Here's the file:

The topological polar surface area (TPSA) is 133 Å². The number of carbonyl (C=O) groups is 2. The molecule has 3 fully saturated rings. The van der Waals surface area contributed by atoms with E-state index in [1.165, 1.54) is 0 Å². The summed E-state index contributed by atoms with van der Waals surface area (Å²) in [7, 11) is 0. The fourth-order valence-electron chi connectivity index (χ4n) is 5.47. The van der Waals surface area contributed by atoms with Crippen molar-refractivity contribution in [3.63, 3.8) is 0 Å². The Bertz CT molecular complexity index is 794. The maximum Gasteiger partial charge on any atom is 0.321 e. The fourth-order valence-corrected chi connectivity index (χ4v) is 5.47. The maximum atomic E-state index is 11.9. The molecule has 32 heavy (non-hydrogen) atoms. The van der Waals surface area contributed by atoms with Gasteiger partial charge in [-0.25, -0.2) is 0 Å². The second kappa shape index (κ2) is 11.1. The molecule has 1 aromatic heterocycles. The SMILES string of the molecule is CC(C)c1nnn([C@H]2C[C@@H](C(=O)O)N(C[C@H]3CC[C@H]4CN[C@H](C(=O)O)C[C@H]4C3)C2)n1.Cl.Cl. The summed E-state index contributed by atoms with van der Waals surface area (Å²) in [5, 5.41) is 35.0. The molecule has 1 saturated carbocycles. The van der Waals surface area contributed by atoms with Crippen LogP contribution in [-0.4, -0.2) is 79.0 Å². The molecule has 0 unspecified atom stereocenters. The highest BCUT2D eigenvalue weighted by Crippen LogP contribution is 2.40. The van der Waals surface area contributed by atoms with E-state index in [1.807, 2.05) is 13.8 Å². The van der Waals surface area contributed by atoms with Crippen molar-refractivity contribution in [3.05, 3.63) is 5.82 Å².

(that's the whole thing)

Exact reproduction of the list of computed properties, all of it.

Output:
The topological polar surface area (TPSA) is 133 Å². The number of carbonyl (C=O) groups is 2. The molecule has 3 fully saturated rings. The van der Waals surface area contributed by atoms with E-state index in [1.165, 1.54) is 0 Å². The summed E-state index contributed by atoms with van der Waals surface area (Å²) in [7, 11) is 0. The fourth-order valence-electron chi connectivity index (χ4n) is 5.47. The van der Waals surface area contributed by atoms with Crippen molar-refractivity contribution in [3.63, 3.8) is 0 Å². The Bertz CT molecular complexity index is 794. The maximum Gasteiger partial charge on any atom is 0.321 e. The fourth-order valence-corrected chi connectivity index (χ4v) is 5.47. The maximum atomic E-state index is 11.9. The molecule has 32 heavy (non-hydrogen) atoms. The van der Waals surface area contributed by atoms with Gasteiger partial charge in [-0.25, -0.2) is 0 Å². The second kappa shape index (κ2) is 11.1. The molecule has 1 aromatic heterocycles. The SMILES string of the molecule is CC(C)c1nnn([C@H]2C[C@@H](C(=O)O)N(C[C@H]3CC[C@H]4CN[C@H](C(=O)O)C[C@H]4C3)C2)n1.Cl.Cl. The summed E-state index contributed by atoms with van der Waals surface area (Å²) in [5, 5.41) is 35.0. The molecule has 1 saturated carbocycles. The van der Waals surface area contributed by atoms with Crippen LogP contribution in [-0.4, -0.2) is 79.0 Å². The molecule has 0 unspecified atom stereocenters. The highest BCUT2D eigenvalue weighted by Crippen LogP contribution is 2.40. The van der Waals surface area contributed by atoms with E-state index in [1.807, 2.05) is 13.8 Å². The van der Waals surface area contributed by atoms with Crippen molar-refractivity contribution in [3.05, 3.63) is 5.82 Å².